Fourth Industrial Revolution, Overcome Fears and Embrace Inclusion for Innovation

- Advertisement -

To cope with the unpredictable impact of rapid technological advances, economies and societies have to overcome fear of the future and the lack of trust in leaders and embrace inclusion, collaboration and the willingness to fail and forgive.

 

“The Fourth Industrial Revolution will be heralded by amazing new technologies,” said Marc R. Benioff, Chairman and Chief Executive Officer of Salesforce, USA, in the closing session of the Annual Meeting of the New Champions 2016.

- Advertisement -

 

 

“This can be scary for a lot of people. But these technologies are never good or bad; it is what we do with them.”

“The greatest danger we face in this world is the deep, deep fear that people feel about the future,” added R. May Lee, Dean of the School of Entrepreneurship and Management at ShanghaiTech. “If we want to encourage people to innovate, we need to be forgiving of people who make mistakes.” This is a cultural challenge in the age of unrelenting and sometimes intolerant social media. “Forgiveness should be fundamentally part of the human condition if we want people to overcome their fears,” Lee told participants. Added Benioff: “It is not always appropriate or encouraged to speak out. You have a lot of people around looking at you to make a misstep. But in today’s world, there is no room for fear.”

Yet paralysing fears are hard to overcome in times of great uncertainty and volatility. “Leaders must be much clearer, stronger and more articulate in explaining how they look at the future,” Benioff reckoned. “There is a crisis of trust in the world today. That can only be answered by direct leadership.” At the same time, he observed, leaders have to project an inspiring long-term vision, as China’s leadership has done, as the country faces the challenge of transforming its economy amid significant downward pressures.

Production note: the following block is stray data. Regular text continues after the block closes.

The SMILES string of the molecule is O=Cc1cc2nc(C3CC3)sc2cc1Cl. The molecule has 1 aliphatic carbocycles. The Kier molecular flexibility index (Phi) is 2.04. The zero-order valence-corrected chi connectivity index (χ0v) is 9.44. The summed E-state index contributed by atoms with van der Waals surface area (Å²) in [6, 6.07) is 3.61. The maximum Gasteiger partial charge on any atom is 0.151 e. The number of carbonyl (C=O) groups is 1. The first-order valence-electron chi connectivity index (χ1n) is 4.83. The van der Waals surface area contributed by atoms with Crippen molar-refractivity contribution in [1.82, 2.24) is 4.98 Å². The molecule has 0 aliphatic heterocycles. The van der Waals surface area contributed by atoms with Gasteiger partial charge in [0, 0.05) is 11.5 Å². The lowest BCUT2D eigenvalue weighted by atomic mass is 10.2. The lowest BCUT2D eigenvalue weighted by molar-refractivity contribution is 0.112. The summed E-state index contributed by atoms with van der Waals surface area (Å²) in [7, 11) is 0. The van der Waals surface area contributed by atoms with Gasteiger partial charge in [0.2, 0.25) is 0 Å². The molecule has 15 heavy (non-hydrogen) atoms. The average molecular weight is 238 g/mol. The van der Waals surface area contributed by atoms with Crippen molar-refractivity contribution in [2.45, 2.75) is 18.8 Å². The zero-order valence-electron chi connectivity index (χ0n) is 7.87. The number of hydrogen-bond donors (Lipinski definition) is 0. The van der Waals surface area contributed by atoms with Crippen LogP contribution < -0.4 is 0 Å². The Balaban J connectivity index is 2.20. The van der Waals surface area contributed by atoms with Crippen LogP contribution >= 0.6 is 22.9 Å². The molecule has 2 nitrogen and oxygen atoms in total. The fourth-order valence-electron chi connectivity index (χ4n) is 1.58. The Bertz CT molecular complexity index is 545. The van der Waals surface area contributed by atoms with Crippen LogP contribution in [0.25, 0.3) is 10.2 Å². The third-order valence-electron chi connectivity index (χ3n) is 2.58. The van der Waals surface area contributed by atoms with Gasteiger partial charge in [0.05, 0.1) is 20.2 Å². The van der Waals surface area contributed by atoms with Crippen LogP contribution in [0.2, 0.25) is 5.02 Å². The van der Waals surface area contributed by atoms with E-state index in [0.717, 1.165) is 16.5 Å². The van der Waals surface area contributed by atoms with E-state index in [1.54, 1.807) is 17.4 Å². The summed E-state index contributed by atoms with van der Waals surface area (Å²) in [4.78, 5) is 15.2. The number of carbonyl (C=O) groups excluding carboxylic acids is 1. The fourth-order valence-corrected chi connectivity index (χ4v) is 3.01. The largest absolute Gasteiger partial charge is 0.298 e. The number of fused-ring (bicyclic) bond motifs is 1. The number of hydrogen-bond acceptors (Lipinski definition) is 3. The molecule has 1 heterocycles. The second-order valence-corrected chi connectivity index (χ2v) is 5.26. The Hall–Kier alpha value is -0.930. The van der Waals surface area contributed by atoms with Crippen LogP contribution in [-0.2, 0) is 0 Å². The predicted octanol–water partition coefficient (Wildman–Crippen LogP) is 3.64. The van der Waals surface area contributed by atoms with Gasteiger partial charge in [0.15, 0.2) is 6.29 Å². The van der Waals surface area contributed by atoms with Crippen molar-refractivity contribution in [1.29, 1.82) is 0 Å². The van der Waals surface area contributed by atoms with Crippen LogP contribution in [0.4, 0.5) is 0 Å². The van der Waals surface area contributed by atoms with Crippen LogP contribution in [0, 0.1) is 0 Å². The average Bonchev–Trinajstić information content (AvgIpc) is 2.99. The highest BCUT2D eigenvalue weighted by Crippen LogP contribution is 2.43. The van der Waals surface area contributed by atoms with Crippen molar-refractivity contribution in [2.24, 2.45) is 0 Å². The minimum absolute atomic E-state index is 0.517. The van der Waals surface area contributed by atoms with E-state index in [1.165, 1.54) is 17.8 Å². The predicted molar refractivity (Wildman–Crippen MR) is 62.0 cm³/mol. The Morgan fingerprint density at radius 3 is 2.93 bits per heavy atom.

Leaders must also be nimble and resourceful, said Annual Meeting of the New Champions 2016 Co-Chair Navdeep Bains, Minister of Innovation, Science and Economic Development of Canada. “Governments by nature are not designed to be agile. It’s very difficult to keep up with the scope and speed of change.” To be responsive, a government can wield its considerable convening power to harness inclusion and diversity to produce innovative approaches to problems. “The challenge is not that the Fourth Industrial Revolution is taking place, but that the benefits should help the many and not just the few,” Bains explained. “Innovation boils down to one key element – people. Diversity is so critical.”

Diversity and inclusion will ensure that different perspectives are heard and taken seriously. “The danger is that we fall into narrow universes and talk only to people who agree with us,” said Lee. She teaches her students to question every aspect of what they hear. “We have to teach that skill to identify issues and ask questions at every level,” she argued. Having the right culture that fosters collaboration is important. “I have many students who think culture is something that they just walk into and are not involved in changing,” Lee said. Yet, as Bains put it, “you can have all the ideas and tactics but, if you don’t change the culture, you won’t succeed.”

The collaborative model has its pitfalls, warned Feike Sijbesma, Chief Executive Officer and Chairman of the Managing Board of Royal DSM in the Netherlands, who was also a meeting Co-Chair. “The risk is that we collaborate as elites.” He called on young people facing the challenges posed by the Fourth Industrial Revolution do three things: “Dare to lift anchor, dare to focus on the long term, dare to share with other people.”

The World Economic Forum convened the 10th Annual Meeting of the New Champions under the theme The Fourth Industrial Revolution and Its Transformational Impact. More than 2,000 science, technology, business, government and civil society leaders from over 90 countries participated in more than 200 sessions over three days. Participants included 44 Young Scientists under the age of 40 who are globally recognized for advancing the frontiers of science, engineering or technology in areas of high social impact.